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Publication numberUS7994551 B2
Publication typeGrant
Application numberUS 11/896,951
Publication dateAug 9, 2011
Filing dateSep 7, 2007
Priority dateSep 7, 2006
Also published asUS20080087733
Publication number11896951, 896951, US 7994551 B2, US 7994551B2, US-B2-7994551, US7994551 B2, US7994551B2
InventorsWon-Je Park, Duk-min Yi
Original AssigneeSamsung Electronics Co., Ltd.
Export CitationBiBTeX, EndNote, RefMan
External Links: USPTO, USPTO Assignment, Espacenet
Image sensor and method of fabricating the same
US 7994551 B2
Abstract
An image sensor according to an example embodiment may include a plurality of photoelectric transformation active regions, a plurality of read active regions, and/or at least one read gate. The plurality of photoelectric transformation active regions may be formed on a substrate. Each read active region may be formed adjacent to one of the plurality of photoelectric transformation active regions. Each read gate may be formed on one of the read active regions and partially overlap at least one of the adjacent photoelectric transformation active regions. Each read gate may be electrically isolated from the overlapping portion of the photoelectric transformation active region.
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Claims(23)
1. An image sensor, comprising:
a plurality of photoelectric transformation active regions formed on a substrate;
a plurality of read active regions, each read active region formed adjacent to one of the plurality of photoelectric transformation active regions; and
at least two read gates on each read active region and partially overlapping at least one of the adjacent photoelectric transformation active regions, wherein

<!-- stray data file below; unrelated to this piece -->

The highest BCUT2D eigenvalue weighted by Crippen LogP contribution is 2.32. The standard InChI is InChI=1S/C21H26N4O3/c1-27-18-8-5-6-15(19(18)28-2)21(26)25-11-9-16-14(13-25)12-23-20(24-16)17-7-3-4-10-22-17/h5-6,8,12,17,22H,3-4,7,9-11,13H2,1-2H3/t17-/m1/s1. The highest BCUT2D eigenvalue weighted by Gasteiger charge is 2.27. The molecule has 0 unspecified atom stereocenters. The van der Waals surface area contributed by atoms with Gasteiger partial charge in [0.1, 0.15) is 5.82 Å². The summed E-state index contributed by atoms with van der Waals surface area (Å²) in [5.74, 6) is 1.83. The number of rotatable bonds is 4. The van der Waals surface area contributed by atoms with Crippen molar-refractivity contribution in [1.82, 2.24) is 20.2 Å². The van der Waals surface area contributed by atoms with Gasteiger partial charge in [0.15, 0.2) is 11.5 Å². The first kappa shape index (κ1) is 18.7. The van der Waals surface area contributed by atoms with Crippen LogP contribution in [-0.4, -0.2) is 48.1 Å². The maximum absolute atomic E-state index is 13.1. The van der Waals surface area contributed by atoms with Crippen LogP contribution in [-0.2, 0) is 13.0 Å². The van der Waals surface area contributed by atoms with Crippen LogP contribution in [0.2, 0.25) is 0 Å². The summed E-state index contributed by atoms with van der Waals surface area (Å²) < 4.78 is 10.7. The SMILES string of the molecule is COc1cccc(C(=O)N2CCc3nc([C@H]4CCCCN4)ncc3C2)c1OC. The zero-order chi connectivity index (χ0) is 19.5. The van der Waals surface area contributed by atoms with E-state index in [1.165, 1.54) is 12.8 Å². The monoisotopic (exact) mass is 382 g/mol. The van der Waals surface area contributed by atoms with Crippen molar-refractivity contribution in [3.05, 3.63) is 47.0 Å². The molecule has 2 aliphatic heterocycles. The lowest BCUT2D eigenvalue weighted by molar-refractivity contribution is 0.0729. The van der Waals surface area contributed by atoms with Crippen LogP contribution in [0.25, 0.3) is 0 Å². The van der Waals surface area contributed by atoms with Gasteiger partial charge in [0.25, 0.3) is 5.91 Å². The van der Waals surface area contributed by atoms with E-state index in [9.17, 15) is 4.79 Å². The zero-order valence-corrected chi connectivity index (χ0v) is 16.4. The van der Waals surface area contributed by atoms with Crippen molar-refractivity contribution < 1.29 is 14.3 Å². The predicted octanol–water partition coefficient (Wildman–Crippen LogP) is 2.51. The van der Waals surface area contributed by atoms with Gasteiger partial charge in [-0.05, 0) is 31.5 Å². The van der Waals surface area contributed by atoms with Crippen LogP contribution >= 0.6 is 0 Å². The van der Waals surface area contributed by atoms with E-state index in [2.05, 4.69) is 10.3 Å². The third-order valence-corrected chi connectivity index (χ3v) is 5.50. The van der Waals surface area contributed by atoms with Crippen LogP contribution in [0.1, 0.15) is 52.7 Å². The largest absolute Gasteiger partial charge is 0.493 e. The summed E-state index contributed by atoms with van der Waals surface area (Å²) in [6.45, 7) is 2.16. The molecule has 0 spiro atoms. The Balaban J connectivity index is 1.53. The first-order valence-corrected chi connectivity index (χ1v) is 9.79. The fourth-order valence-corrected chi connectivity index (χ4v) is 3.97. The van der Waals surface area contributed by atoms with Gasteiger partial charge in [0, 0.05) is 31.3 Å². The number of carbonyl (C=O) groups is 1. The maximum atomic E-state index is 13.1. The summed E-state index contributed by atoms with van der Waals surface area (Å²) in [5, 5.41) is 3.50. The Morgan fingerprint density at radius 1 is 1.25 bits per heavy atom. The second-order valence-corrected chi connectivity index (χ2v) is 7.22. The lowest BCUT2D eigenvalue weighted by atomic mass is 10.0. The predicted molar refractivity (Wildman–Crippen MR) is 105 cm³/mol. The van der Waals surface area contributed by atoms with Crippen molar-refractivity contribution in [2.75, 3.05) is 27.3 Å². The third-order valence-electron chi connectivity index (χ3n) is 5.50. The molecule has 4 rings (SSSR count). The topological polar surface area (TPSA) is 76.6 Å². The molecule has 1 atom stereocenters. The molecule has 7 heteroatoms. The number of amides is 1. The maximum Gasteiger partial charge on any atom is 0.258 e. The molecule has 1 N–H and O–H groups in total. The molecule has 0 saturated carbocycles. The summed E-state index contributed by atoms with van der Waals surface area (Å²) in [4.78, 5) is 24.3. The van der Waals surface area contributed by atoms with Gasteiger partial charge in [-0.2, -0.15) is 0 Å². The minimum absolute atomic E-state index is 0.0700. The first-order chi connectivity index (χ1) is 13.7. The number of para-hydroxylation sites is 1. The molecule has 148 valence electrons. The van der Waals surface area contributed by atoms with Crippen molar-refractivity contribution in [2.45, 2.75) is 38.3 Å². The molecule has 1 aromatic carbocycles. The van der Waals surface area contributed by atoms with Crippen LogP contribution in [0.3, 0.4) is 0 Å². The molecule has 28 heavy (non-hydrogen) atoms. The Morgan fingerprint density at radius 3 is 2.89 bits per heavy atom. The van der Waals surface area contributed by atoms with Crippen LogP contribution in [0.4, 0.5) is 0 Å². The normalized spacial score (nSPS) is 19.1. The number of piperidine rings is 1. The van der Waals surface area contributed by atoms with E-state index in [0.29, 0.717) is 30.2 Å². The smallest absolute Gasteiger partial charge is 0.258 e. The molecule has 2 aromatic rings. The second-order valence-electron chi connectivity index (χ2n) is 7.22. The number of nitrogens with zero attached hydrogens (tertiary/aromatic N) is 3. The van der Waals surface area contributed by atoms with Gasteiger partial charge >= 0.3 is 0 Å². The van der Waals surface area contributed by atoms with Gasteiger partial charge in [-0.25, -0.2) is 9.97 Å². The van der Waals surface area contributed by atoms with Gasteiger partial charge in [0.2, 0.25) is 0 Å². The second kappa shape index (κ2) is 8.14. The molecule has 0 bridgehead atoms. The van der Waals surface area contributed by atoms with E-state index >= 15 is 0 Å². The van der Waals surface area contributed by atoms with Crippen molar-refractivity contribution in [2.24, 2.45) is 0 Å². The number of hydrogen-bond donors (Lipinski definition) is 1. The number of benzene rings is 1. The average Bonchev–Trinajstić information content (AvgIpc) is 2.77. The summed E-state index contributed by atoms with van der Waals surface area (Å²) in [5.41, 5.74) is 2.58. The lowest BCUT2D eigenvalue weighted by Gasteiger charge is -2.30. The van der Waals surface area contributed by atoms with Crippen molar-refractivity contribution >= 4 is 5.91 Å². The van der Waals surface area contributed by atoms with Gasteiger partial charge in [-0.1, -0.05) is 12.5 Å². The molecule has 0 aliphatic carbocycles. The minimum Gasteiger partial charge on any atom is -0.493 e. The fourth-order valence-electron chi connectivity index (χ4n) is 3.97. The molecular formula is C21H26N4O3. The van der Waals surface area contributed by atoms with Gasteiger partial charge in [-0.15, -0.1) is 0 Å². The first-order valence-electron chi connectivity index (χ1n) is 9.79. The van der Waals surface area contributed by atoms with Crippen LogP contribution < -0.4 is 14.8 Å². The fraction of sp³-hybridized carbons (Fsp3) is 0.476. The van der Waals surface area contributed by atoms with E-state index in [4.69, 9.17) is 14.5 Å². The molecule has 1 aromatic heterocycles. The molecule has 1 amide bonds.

each read gate is electrically isolated from the overlapping portion of the photoelectric transformation active region.
2. The image sensor of claim 1, further comprising:
a plurality of first and second unit pixel active areas defined by device isolation regions in the substrate, each unit pixel active area including one of the plurality of read active regions and one of the plurality of photoelectric transformation active regions.
3. The image sensor of claim 2, wherein the at least two read gates includes at least one of a reset element, a drive element and a select element.
4. The image sensor of claim 2, further comprising:
a plurality of insulating layer patterns, each configured to electrically isolate the at least two read gates from one of the photoelectric transformation active regions.
5. The image sensor of claim 4, wherein:
each photoelectric transformation active region has a substantially rectangular shape, at least one side of which overlaps the at least two read gates, and
each insulating layer pattern is formed to extend along the one overlapping side.
6. The image sensor of claim 4, wherein each insulating layer pattern is made of a nitride layer, an oxide layer, an oxynitride layer, or a composite layer thereof.
7. The image sensor of claim 4, wherein each insulating layer pattern has a thickness sufficient to electrically isolate each read gate from each adjacent photoelectric transformation active region.
8. An image sensor, comprising:
a photoelectric transformation element and a channel region separated by a device isolation region in a substrate;
at least two read gates on the channel region and partially overlapping the photoelectric transformation element; and
an insulating layer pattern configured to electrically isolate the at least two read gates from the photoelectric transformation element.
9. The image sensor of claim 8, wherein the at least two read gates includes at least one of a reset element, a drive element and a select element.
10. The image sensor of claim 8, wherein the insulating layer pattern is formed to cover at least a portion of the device isolation region and at least a portion of the photoelectric transformation element.
11. The image sensor of claim 10, wherein the insulating layer pattern is made of a nitride layer, an oxide layer, an oxynitride layer, or a composite layer thereof.
12. The image sensor of claim 10, wherein the insulating layer pattern has a thickness sufficient to electrically isolate the at least two read gates from the photoelectric transformation element.
13. A method of fabricating an image sensor, the method comprising:
forming a plurality of photoelectric transformation active regions on a substrate;
forming a plurality of read active regions on the substrate, each read active region formed adjacent to one of the plurality of photoelectric transformation active regions; and
forming at least two read gates on each read active region to partially overlap at least one of the adjacent photoelectric transformation active regions, each read gate being electrically isolated from the overlapping portion of the photoelectric transformation active region.